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JMBeaushrimp said:
I know I'm old-school, but what happened to the belief that 'you can't train as hard as you can race'.

All this 'prep time' makes me suspect...
Because, with a private coach on a motor scooter screaming at you to climb harder, and doing so in a location that makes the vampires not want to come follow you...you can get a lot done without the same risk of injury, you can train more according to your objectives, and you can do it in (almost) complete privacy.
 
BotanyBay said:
Have you not bothered to look at the schedules of the top riders lately? Especially the ones aiming for the Tour. Their racing calendars are getting smaller and smaller. Racing in Europe is becoming less "regular" and more "occasional".
Yes, I've checked. Guys like Armstrong and Horner had one or two one-month breaks during this season. Both came from one of their breaks at the Tour of California. The rest of the time they were racing in Europe. Guys like Farrar and Hesjedal had two or three breaks that lasted about three weeks at most, and they were riding in Europe (+Oman/Qatar) the rest of the season.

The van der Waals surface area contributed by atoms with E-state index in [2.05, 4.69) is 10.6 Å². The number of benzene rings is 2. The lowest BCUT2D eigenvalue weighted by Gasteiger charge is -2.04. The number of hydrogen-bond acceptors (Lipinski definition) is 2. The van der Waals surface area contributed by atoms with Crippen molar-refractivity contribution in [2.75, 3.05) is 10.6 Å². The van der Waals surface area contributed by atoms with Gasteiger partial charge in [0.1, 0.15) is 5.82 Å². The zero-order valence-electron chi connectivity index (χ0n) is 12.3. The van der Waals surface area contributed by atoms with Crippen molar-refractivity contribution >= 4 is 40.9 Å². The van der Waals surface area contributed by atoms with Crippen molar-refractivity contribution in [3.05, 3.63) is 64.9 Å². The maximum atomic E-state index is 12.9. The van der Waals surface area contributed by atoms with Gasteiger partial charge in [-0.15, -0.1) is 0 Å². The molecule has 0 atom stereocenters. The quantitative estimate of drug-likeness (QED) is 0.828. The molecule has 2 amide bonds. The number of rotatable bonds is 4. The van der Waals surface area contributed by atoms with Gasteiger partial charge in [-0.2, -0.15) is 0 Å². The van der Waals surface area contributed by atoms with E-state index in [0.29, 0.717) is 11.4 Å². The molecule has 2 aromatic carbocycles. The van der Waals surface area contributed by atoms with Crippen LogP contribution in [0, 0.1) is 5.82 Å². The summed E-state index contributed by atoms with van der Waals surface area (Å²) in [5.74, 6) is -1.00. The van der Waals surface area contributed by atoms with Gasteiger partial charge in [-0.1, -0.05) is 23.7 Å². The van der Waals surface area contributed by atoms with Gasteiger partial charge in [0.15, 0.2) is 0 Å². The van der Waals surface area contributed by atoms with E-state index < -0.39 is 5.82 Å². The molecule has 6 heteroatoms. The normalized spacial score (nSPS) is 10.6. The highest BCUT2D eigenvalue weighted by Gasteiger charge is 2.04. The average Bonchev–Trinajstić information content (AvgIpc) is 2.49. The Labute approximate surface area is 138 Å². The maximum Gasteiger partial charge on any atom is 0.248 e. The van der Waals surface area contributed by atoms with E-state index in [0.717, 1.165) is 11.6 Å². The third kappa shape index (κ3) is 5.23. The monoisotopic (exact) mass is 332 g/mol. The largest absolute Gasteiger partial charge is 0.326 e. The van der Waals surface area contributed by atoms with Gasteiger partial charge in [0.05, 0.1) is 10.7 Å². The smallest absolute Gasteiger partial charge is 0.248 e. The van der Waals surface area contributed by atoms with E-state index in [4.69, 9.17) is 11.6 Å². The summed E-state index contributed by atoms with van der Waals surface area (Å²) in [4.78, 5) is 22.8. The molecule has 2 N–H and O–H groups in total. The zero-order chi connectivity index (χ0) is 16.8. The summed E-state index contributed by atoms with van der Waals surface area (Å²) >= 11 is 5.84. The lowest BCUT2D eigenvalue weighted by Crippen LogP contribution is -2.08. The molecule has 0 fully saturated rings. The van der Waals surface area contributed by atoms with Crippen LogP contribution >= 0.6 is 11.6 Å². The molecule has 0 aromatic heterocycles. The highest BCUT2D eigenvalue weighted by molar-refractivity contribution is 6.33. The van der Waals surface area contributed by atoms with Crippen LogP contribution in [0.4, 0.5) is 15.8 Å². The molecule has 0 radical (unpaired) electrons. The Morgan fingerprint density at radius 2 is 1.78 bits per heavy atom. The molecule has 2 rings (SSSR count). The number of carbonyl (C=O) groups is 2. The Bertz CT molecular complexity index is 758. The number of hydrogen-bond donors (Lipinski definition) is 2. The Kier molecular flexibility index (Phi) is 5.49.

Riders like Armstrong and Horner could have used those breaks to go home, especially since they returned to racing at the Tour of California, but... are you sure they didn't go home? I'd bet they did.
 

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Aug 17, 2009
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There are reasons for living in Girona. Upscale lifestyle, authentic mid 1500 architecture,escalating real estate value, nice training grounds.But not as nice as San Sebastian Spain I have heard.
 
May 8, 2009
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Oh come on!. The region is gorgeous, the weather is better than in the south of France or the North of Italy (much better than anywhere in North Europe), one has the Pyrinees, plus coast, flat or rolling roads, cycling tradition... Barcelona is just there with a bussy international airport, or Girona airport for shorter flights within Europe.